If you saw FROZEN this past weekend you saw the delightful short film Get A Horse before the start of the movie. I hope that you were able to see it in 3D because it truly was an amazing piece of animation.
Last month while I was in LA for the #DisneyFrozenEvent, we were able to sit in on a group interview with GET A HORSE! Director Lauren MacMullan (“The Simpsons”), Producer Dorothy McKim and the co-heads of Animation – Legendary Disney artist Eric Goldberg (“Aladdin,” “Pocahontas”) and talented CG animator Adam Green (“Tangled,” “Wreck-It Ralph”). They talked about everything that went into making this short film from the idea all the way to creation.
How the Idea for the film started:
Director Lauren MacMullan loved the 1920’s Mickey Mouse animation. The idea was that Mickey and Minnie were meeting for the first time. Mickey doesn’t have a lot of money so he tips his skull instead of his hat and he offers Minnie a hot dog for dinner. In the early style of Mickey and Minnie, they flirt and then Mickey gets in trouble for flirting so Minnie jumps away using her undergarments as a parachute. There arms and legs can stretch and become different things like a staircase for Minnie to climb up on the wagon.
All of the animation of Get A Horse was done recently, looking as if it could have been found in the Disney Vault from the 1920’s. Lauren MacMullan wanted to pull the old classic black and white animation off the screen into color and CG! She literally does it with the help of animators Eric Goldberg and Adam Green. The first step of the process was to get the green light from John Lassiter and Ed Campbell and then do a complete story board. After the storyboards were created it was time to assemble the animation team.
Early Mickey Animation
Legendary Disney artist Eric Goldberg showed us how the Mickey of the 20’s is different than the Mickey that we know now. The Mickey we know now is actually the 1939 Mickey designed by the 1939 Mickey that was designed by Freddy Moore. Freddy Moore was one of the greatest Disney animators ever. The big differences between the two Mickeys are that the modern Mickey has pupils in his eyes, he has a pear shaped body, and his shoes are large and round. The 1920’s Mickey was shaped more like a barbell and had more boxy shaped shoes. All of the 2D animation was done with paper and pencil. When doing the 2D animation, animators were told to go back in and mess it up a little to make it look more authentic. It was very difficult.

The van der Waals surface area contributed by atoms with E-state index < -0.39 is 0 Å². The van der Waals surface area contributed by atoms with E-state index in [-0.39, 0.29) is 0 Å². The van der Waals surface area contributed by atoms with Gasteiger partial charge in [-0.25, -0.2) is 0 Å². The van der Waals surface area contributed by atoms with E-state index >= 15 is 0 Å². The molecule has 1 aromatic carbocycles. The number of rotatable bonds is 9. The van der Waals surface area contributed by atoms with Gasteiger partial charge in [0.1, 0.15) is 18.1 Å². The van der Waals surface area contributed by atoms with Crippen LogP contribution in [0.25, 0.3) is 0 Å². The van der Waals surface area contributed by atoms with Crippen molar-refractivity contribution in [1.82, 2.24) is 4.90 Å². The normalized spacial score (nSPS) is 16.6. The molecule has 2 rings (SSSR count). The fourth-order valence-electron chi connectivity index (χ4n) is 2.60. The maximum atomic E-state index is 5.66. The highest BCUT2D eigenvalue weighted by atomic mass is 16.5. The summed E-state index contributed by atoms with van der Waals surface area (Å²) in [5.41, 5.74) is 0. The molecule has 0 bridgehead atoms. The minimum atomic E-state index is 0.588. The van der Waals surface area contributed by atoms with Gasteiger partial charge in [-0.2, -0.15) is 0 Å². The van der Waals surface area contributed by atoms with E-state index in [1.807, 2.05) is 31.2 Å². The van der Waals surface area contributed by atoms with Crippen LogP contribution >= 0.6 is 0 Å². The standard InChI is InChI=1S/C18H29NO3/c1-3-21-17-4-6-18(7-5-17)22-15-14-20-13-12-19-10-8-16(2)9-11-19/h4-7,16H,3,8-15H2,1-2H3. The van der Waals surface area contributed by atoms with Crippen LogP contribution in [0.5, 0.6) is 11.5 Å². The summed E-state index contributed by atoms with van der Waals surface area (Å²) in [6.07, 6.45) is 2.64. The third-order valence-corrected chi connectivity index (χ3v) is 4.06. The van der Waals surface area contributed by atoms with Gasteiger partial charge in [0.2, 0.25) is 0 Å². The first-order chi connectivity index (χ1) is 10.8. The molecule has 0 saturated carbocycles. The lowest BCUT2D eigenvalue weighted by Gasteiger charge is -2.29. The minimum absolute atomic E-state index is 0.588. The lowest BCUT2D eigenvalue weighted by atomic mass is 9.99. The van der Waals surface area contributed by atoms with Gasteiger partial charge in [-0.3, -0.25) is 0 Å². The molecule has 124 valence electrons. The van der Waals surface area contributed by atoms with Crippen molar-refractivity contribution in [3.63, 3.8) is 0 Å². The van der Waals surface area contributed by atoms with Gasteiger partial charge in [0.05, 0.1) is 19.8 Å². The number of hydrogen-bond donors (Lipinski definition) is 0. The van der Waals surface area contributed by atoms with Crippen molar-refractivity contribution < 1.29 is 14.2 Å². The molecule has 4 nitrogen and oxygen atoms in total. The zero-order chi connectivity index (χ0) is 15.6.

Bringing CG Into the Film
The trick with CG Mickey was to make him feel the same way that he did in 2D. He had to be the same Mickey that came out of the screen not just the modern Mickey that we all know. Handling Mickey’s ears in CG was one of the most difficult pieces to do. His front ear is his back ear, but when he turns his head the other way, his back ear becomes his front ear. In CG, his ears are sticking off in space. In 2D, you just draw them as circles. The other thing that they struggled with in CG was the stretching out of Mickey’s arms. It was very difficult geometry to get that to work correctly.
The filmmakers showed us some of their early tests with the animation as well as teaching us how to draw 2D 1920’s Pete!
I found the mix of 2D animation and CG animation to be absolutely remarkable. I know I mentioned it before, but if you can see this in 3D you will be amazed by how they created it. A little fun fact is that the voice of Mickey is Walt Disney. They pulled out old films and pieced together his script from that! I love the combination of the old and new!
Get A Horse plays right before FROZEN in theaters now!